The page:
But I think I could even go so far as to say that if someone believes the BoM to be true, they could still not become Mormon. Why? Well, if we're talking Mr.Smith still being human and being fallible, then someone could basically just pick and choose which scripture book they want to believe. Correct me if I'm wrong, but I thought almost all of Mormon doctrine and rules came from the D&C and the WoW, and not the BoM. And if this is the case then someone could easily say that JS had Divine help in translating the BoM, but that he didn't receive any other revelations, thus not following anything out of either the D&C or the WoW.

    So, for me, Joseph Smith being a true prophet of the Lord would still be the first indicator I would need to start a conversion into the church. And that would only be determined by some Divine intervention for me.

  12. Blogger jeff g 

    On March 23, 1844 is when Joseph gave what has become known as "the charge". It is from that meeting that the apostles have claimed authority and have followed the same pattern since.

    “Said [Joseph]: … I am constrained to hasten my preparations, and to confer upon the Twelve all the ordinances, keys, covenants, endowments, and sealing ordinances of the priesthood, and so set before them a pattern in all things pertaining to the sanctuary and the endowment therein.

    “Having done this he rejoiced exceedingly; for, said he, the Lord is about to lay the burden on your shoulders and let me rest awhile; and if they kill me, continued he, the kingdom of God will roll on, as I have now finished the work which was laid upon me, by committing to you all things for the building up of the kingdom according to the heavenly vision, and the pattern shown me from heaven.” - Parley P. Pratt

    “And when they [the Twelve] received their endowment, and actually received the keys of the kingdom of God, … he [Joseph] exclaimed, ‘upon your shoulders the kingdom rests, and you must round up your shoulders, and bear it; for I have had to do it until now. But now the responsibility rests upon you. It mattereth not what becomes of me.’ ” - Willford Woodruff

    “Brethren, the Lord bids me hasten the work in which we are engaged. … Some important scene is near to take place. It may be that my enemies will kill me; and in case they should, and the keys and power which rest on me not be imparted to you, they will be lost from the earth; but if I can only succeed in placing them upon your heads, then let me fall a victim to murderous hands if God will suffer it, and I can go with all pleasure and satisfaction, knowing that my work is done, and the foundation laid on which the kingdom of God is to be reared in this dispensation of the fulness of times. Upon the shoulders of the Twelve must the responsibility of leading this church henceforth rest until you shall appoint others to succeed you.” - Draft Declaration by 12 Apostles.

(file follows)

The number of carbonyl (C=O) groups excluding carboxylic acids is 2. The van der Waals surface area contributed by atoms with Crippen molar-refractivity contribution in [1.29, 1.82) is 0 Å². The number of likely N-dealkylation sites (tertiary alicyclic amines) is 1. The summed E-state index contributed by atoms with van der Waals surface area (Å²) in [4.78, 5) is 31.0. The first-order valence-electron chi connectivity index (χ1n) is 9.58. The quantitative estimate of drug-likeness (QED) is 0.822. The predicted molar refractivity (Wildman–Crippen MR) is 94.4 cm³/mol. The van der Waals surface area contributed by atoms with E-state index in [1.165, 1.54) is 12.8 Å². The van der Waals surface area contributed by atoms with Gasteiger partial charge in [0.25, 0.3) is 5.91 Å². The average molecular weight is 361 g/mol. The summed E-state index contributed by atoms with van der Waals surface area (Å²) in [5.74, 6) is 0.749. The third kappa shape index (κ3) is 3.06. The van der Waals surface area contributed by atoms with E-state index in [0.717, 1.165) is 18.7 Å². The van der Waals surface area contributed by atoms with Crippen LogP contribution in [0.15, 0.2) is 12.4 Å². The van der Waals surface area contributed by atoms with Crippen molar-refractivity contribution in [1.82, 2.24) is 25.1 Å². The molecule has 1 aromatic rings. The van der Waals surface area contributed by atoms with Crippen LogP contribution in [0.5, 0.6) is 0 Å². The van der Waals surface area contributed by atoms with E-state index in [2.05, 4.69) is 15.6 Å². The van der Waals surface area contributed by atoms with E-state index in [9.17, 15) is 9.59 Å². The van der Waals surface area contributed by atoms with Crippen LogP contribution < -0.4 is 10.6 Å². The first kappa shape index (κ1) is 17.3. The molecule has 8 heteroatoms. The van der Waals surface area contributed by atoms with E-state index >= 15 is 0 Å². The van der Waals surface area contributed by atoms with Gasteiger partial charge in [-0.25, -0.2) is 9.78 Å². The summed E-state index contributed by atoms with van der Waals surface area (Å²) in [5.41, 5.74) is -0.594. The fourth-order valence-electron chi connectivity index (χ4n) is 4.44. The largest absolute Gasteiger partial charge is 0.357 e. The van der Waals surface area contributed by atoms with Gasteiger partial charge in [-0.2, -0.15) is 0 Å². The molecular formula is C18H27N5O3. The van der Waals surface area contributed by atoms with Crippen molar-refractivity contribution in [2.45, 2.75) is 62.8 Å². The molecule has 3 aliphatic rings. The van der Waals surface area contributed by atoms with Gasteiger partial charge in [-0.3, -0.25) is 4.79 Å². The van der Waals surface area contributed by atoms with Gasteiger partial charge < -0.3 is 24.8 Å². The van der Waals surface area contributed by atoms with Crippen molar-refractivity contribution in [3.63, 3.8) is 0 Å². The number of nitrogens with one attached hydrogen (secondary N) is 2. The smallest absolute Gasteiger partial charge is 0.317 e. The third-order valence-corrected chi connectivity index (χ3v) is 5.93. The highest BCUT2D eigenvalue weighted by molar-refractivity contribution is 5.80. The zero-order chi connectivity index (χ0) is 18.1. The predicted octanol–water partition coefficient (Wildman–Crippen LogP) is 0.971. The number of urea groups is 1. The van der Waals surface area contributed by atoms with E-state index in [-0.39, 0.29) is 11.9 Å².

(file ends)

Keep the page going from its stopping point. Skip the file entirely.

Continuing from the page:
It should also be noted that while the position of President is bestowed according to who has been apostle long enough, the actual authority comes from being ordained Priests and Kings in the temple. This is why Sidney Rigdon was not choosen the lead the church.

  13. Blogger lchan 

    If the BoM is legit and the church isn't? Well, in that case there is no should, I guess.

    I don't know that there is a should, any way you look at it. I think you just choose what you want to believe, what you want to have faith in.

    This sort of talk is interesting, but for me it's not at the heart of what's important. But, I don't really care if Oliver Cowdery really saw the plates. I like what the church is today, but I don't think I'd be a member in Joseph Smith's time.

    I'm more concerned about my belief in God and Christ than I am in Joseph Smith. Because Joseph Smith is only important in his role in bringing people closer to God.

  14. Blogger Geoff J 

    Good questions Pris. In fact it was questions like these that prompted my last post claiming that we all must become (little) prophets, seers, and revelators if we are to have a rock solid spiritual foundation. That means that we need to inquire of the Lord and get answers on all of the most important questions in life. If God does not tell us directly then we remain in a state of hoping/guessing. These spiritual questions are too important to simply hope/guess about though (and that is true no matter what religion a person adheres to). We need to get God to answer out questions on them in no uncertain terms. The problem is that most people don't care enough or don't to put in the effort to get that clear personal revelation. But the again the Lord always defined the diference between his sheep and other when he said (over and over) "My sheep hear my voice".